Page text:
Mets, agents for Yoenis Cespedes agree to waive limited sign-ability clause in contract
Yoenis Cespedes has been a godsend to the Mets, as he’s hit .311/.358/.669 with 13 home runs and 31 RBI in 34 games since being acquired in a July 31 trade with the Tigers.
As recently as Monday afternoon, Cespedes has been vocal about wanting to remain with the Mets beyond 2015, but admitted he did not know how the team felt about a long-term contract.
But now he has an idea.
It appears there is mutual interest between the Mets and Cespedes for a long-term commitment, so much so the outfielder has agreed to waive the clause limiting his current team’s eligibility to sign him for up to five days following the World Series, according to Joel Sherman of the New York Post.
Per the original terms of the contract, if the Mets did not sign him by the end of five days following the World Series, the Mets had to release Cespedes. A released player cannot be re-signed until the following May 15.
Sherman said the new agreement was put in place within the last ten days.
“The amendment to Yoenis’ contract provides us the opportunity to negotiate with the player’s agent during the entire unrestricted free agent period,” the Mets said in a statement.
This by no means suggests the two sides will ever work out a new contract agreement. Rather, the Mets merely become a suitor among 29 other teams, rather than simply having five days following the World Series to negotiate with Cespedes.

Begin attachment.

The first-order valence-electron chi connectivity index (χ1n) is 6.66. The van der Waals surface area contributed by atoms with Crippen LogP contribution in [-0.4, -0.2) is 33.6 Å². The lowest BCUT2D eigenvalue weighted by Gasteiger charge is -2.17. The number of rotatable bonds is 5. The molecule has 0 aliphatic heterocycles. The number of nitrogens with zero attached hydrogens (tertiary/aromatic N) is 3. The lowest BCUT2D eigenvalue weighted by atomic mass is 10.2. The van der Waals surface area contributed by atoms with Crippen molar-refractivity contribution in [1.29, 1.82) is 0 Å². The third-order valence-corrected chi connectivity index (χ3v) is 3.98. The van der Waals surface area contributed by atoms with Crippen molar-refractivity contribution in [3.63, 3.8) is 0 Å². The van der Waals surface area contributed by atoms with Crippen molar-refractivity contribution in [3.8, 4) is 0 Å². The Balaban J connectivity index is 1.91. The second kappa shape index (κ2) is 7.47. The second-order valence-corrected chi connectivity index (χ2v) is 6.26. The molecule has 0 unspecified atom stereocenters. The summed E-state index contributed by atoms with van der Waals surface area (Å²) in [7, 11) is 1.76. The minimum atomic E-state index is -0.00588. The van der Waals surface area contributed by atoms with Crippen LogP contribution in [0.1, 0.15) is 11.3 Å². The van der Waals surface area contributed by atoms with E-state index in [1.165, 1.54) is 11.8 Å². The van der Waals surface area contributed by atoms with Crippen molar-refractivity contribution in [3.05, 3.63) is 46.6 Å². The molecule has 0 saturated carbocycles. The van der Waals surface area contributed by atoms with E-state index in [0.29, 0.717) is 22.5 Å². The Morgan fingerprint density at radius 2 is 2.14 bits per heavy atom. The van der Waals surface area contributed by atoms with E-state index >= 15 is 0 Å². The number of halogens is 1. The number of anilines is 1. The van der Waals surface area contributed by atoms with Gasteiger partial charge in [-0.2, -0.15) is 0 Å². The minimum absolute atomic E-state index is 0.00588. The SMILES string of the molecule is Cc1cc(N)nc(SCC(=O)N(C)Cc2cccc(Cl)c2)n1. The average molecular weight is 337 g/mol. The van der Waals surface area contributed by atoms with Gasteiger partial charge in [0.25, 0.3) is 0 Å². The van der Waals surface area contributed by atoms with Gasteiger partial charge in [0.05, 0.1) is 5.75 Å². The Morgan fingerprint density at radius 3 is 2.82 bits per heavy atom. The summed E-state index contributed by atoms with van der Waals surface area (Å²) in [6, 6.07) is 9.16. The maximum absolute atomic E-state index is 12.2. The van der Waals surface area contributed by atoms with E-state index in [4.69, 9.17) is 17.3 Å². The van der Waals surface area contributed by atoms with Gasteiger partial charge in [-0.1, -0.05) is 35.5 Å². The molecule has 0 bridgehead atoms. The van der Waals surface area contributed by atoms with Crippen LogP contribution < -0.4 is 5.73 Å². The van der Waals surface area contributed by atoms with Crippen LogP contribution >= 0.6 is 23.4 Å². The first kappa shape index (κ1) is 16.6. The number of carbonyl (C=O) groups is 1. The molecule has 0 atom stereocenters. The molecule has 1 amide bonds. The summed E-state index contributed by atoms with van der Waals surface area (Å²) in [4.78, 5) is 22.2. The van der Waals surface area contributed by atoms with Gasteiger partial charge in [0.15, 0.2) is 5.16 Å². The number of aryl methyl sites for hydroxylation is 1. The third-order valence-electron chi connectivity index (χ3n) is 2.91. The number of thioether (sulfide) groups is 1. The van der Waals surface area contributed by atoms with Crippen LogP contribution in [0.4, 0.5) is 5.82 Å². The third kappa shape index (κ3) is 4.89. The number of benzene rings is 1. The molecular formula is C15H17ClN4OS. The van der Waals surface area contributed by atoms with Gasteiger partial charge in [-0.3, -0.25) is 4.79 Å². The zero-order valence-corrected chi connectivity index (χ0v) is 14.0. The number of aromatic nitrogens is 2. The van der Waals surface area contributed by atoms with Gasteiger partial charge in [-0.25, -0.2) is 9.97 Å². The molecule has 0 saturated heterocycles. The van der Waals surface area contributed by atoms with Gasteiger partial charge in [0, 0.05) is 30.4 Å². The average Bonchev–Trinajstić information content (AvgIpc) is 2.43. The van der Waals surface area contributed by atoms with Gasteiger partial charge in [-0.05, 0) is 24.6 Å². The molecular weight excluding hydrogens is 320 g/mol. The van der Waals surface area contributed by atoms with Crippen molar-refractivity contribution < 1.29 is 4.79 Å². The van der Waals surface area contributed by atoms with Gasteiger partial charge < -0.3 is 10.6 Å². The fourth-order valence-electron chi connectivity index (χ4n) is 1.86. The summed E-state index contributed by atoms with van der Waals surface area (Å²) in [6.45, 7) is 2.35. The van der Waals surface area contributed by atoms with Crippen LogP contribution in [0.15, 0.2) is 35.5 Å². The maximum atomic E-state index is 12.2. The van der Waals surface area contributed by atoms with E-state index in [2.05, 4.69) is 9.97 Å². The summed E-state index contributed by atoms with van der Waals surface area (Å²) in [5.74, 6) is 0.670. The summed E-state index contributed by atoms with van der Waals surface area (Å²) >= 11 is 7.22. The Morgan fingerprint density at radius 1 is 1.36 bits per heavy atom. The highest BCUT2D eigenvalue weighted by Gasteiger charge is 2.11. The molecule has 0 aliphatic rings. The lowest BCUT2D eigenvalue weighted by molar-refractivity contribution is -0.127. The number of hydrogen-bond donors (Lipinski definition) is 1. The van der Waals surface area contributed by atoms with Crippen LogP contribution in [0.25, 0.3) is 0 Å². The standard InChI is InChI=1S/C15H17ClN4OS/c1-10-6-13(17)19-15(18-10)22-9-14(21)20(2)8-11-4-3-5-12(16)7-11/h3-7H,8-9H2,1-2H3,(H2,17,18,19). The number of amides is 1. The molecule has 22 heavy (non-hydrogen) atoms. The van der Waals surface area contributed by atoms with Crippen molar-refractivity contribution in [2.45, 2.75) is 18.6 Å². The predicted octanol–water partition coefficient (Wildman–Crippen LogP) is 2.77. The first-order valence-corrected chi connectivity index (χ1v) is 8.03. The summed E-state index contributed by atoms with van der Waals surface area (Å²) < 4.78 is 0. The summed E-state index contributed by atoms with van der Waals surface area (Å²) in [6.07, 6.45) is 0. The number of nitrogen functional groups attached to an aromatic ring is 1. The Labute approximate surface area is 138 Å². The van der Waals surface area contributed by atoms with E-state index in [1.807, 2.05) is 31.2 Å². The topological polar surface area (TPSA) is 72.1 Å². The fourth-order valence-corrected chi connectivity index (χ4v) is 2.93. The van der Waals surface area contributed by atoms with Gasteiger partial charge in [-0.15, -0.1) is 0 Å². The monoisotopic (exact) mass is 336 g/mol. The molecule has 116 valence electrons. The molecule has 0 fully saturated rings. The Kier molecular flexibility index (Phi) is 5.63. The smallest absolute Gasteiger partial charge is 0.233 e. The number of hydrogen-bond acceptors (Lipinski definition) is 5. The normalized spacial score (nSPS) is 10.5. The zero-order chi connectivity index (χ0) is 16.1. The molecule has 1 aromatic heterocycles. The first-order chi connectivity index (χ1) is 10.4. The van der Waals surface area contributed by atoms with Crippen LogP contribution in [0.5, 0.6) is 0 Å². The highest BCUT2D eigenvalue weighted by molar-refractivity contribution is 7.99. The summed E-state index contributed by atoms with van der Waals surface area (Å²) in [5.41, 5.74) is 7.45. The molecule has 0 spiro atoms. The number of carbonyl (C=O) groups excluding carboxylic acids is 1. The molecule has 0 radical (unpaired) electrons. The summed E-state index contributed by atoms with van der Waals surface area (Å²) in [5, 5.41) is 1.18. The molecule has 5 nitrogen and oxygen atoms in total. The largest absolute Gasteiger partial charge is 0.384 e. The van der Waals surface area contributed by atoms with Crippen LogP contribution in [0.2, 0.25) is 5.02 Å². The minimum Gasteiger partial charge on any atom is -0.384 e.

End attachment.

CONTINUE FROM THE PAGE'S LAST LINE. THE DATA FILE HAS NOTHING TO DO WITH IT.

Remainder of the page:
Still, it at least sheds some light on the team’s thinking regarding Cespedes, and it at least gives them a better shot at competing for his services on the open free agent market this winter.
Sherman believes Cespedes, who will be 30 in 2016, could command a multi-year contract between $130-175 million this winter.
It remains to be seen if Sandy Alderson would be willing to go that high in a new contract for Cespedes. But with Daniel Murphy, Bartolo Colon, Dillon Gee, and Bobby Parnell and minimal commitments on the roster beyond 2016, all likely coming off the books, there should at least be room in next year’s payroll to retain Cespedes, although they will be giving arbitration raises to currently eligible players, plus Matt Harvey is eligible for arbitration for the first time.
There is an added incentive to retaining Cespedes.
If the Mets sign the slugger to a new contract, they would not be required to relinquish their first round selection in the 2016 first-year player draft, something they were forced to do when they signed Michael Cuddyer to a two-year deal last November. Giving up a first round pick in the next draft to sign another impact bat would be counter-intutitive, unless of course the Mets choose to roll the dice with Cuddyer, Curtis Granderson, Michael Conforto and Juan Lagares next season.
But it’s clear the kind of impact and difference-making ability Cespedes has brought to the club in only one month. To ignore the possibilities with Cespedes might also be counter-intuitive.
In addition, as Sandy Alderson said on Monday in Washington, the Mets cannot receive draft pick compensation if Cespedes departs for another organization, since he was acquired mid-season.
So in other words, the shoe fits. Does the budget?